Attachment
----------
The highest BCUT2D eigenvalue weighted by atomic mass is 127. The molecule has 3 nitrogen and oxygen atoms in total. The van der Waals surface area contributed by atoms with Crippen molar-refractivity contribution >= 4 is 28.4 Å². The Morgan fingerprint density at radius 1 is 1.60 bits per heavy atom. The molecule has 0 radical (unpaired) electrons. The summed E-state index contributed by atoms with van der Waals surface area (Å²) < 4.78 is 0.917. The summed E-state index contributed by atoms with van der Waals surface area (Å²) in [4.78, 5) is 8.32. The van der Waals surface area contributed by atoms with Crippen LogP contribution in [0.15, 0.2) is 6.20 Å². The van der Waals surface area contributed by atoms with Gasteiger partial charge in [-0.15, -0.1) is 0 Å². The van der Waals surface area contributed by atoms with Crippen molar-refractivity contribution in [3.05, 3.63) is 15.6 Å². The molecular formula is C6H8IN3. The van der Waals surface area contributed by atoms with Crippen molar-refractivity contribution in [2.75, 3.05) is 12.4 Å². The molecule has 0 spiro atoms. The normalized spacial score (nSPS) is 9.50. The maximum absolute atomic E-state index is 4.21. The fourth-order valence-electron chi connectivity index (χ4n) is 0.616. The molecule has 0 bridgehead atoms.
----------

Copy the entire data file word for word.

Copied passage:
The highest BCUT2D eigenvalue weighted by atomic mass is 127. The molecule has 3 nitrogen and oxygen atoms in total. The van der Waals surface area contributed by atoms with Crippen molar-refractivity contribution >= 4 is 28.4 Å². The Morgan fingerprint density at radius 1 is 1.60 bits per heavy atom. The molecule has 0 radical (unpaired) electrons. The summed E-state index contributed by atoms with van der Waals surface area (Å²) < 4.78 is 0.917. The summed E-state index contributed by atoms with van der Waals surface area (Å²) in [4.78, 5) is 8.32. The van der Waals surface area contributed by atoms with Crippen LogP contribution in [0.15, 0.2) is 6.20 Å². The van der Waals surface area contributed by atoms with Gasteiger partial charge in [-0.15, -0.1) is 0 Å². The van der Waals surface area contributed by atoms with Crippen molar-refractivity contribution in [3.05, 3.63) is 15.6 Å². The molecular formula is C6H8IN3. The van der Waals surface area contributed by atoms with Crippen molar-refractivity contribution in [2.75, 3.05) is 12.4 Å². The molecule has 0 spiro atoms. The normalized spacial score (nSPS) is 9.50. The maximum absolute atomic E-state index is 4.21. The fourth-order valence-electron chi connectivity index (χ4n) is 0.616. The molecule has 0 bridgehead atoms.